Jul. No, no: But all this I did know before; What says he of our marriage? what of that?

? The top-gallant is the highest extremity of the


Nurse. Lord, how my head akes! what a head
have I!

It beats as it would fall in twenty pieces.
My back o' the other side,-O, my back, my

Beshrew your heart, for sending me about,
To catch my death with jaunting up and down!
Jul. I' faith, I am sorry that thou art not well:
Sweet, sweet, sweet nurse, tell me what says my

Nurse. Your love says like an honest gentleman,
And a courteous, and a kind, and a handsome, and
I warrant, a virtuous:-Where is your mother?

Jul. Where is my mother?-why, she is within;
Where should she be? How oddly thou reply'st?
Your love says like an honest gentleman,-
Where is your mother?

Nurse. O, God's lady dear!

Are you so hot? Marry, come up, I trow;
Is this the poultice for my aking bones?
Henceforward do your messages yourself.
Jul. Here's such a coil;-Come, what says

[blocks in formation]


Here comes the lady:-O, so light a foot
Will ne'er wear out the everlasting flint;
A lover may bestride the gossamour 1
20 That idles in the wanton summer air,
And yet not fall; so light is vanity.
Jul. Good even to my ghostly confessor.
Friar. Romeo shall thank thee, daughter, for
Jul. As much to him, else are his thanks too
Rom. Ah, Juliet, if the measure of thy joy
Be heap'd like mine, and that thy skill be more
To blazon it, then sweeten with thy breath
This neighbour air, and let rich musick's tongue
30 Unfold the imagin'd happiness that both

Nurse. Have you got leave to go to shrift to-day?
Jul. I have.
[cell, 25
Nurse. Then hie you hence to friar Lawrence'
There stays a husband to make you a wife:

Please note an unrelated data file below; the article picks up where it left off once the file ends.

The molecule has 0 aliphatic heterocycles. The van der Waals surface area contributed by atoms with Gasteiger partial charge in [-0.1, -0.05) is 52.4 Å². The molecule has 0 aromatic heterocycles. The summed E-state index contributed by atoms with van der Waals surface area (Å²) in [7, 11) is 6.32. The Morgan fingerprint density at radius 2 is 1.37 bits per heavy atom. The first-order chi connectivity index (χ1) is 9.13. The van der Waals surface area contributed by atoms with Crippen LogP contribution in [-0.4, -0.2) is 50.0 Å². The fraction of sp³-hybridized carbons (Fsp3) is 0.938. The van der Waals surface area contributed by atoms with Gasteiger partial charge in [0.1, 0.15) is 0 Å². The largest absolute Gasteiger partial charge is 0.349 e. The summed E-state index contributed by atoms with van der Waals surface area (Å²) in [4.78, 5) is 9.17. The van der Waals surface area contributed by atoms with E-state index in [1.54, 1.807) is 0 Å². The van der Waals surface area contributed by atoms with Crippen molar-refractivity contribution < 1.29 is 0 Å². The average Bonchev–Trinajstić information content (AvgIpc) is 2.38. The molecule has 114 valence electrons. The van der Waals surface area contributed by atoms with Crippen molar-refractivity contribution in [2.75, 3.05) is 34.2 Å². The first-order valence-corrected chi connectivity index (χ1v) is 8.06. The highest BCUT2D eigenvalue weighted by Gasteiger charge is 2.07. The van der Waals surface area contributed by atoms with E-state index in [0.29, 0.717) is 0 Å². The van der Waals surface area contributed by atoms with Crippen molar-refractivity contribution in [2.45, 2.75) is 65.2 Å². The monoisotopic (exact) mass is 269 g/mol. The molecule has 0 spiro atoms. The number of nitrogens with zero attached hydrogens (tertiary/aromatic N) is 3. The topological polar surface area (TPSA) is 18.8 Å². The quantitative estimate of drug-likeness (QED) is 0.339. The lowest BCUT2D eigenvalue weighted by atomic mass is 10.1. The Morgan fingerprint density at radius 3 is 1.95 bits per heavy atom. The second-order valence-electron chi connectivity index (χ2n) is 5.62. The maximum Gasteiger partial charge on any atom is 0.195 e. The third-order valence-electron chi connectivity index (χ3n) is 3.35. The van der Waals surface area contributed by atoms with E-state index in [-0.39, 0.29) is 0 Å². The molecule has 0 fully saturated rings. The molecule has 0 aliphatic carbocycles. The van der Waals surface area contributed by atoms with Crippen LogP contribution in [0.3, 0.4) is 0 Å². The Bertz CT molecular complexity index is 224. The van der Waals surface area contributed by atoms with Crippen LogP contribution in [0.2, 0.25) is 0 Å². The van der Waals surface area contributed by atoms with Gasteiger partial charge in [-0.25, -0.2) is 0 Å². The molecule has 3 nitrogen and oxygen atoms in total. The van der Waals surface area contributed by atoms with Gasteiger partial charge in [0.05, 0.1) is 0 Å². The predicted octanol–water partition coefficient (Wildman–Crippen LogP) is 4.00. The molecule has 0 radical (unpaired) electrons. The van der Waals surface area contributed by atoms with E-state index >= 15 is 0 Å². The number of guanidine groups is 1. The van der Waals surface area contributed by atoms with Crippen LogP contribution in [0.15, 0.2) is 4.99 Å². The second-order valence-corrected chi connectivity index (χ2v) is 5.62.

Now comes the wanton blood up in your cheeks,]
They'll be in scarlet straight at any news.
Hie you to church; I must another way,
To fetch a ladder, by the which your love
Must climb a bird's nest soon, when it is dark:
I am the drudge, and toil in your delight;
But you shall bear the burthen soon at night.
Go, I'll to dinner; hie you to the cell.
Jul. Hie to high fortune!-honest nurse, fare-


Friar Lawrence's Cell.

Enter Friar Lawrence, and Romeo.
Friar. So smile the heavens upon this holy act,

us both.

Receive in either by this dear encounter.

Jul. Conceit,more rich in matter than in words,
Brags of his substance, not of ornament:
They are but beggars that can count their worth;
35 But my true love is grown to such excess,
I cannot sum up half my sum of wealth.

Friar. Come, come with me, and we will
make short work;

For, by your leaves, you shall not stay alone, 40 Till holy church incorporate two in one,



A Street.


Enter Mercutio, Benvolio, Page, and Servants. Ben. PRAY thee, good Mercutio, let's retire; The day is hot, the Capulets abroad, And, if we meet, we shall not 'scape a brawl; For now, these hot days, is the mad blood stirring.




Ben. Am I like such a fellow?

Mer. Come, come, thou art as hot a Jack in thy mood as any in Italy; and as soon mov'd to be moody, and as soon moody to be mov'd. Ben. And what to?

Mer. Nay, an there were two such, we should have none shortly, for one would kill the other. Thou! why thou wilt quarrel with a man that hath a hair more, or a hair less, in his beard, than thou hast. Thou wilt quarrel with a man for cracking nuts, having no other reason but because thou hast hazel eyes; what eye, but such an eye, would spy out such a quarrel? Thy head is as full of quarrels, as an egg is full of meat; See note 3, p. 957,

Mer. Thou art like one of those fellows, that, when he enters the confines of a tavern, claps me his sword upon the table, and says, God send me no 60 need of thee! and, by the operation of the second cup, draws it on the drawer, when, indeed, there is no need.

3 R3


[ocr errors]

and yet thy head hath been beaten as addle as an egg, for quarrelling. Thou hast quarrell'd with a man for coughing in the street, because he hath waken'd thy dog that hath lain asleep in the sun. Didst thou not fall out with a taylor for wearing 5 his new doublet before Easter? with another, for tying his new shoes with old ribband? and yet thou wilt tutor me for quarrelling!

Ben. An I were so apt to quarrel as thou art,|

[blocks in formation]

Rom. Gentle Mercutio, put thy rapier up.
Mer. Come, sir, your passado. [They fight.
Rom. Draw, Benvolio;

any man should buy the fee-simple of my life 10 Bear down their weapons:-Gentlemen, for shame for an hour and a quarter.

Mer. The fee-simple? O simple!

Enter Tybalt, and others.

Ben. By my head, here come the Capulets.
Mer. By my heel, I care not. [them.-15
Tyb. Follow me close, for I will speak to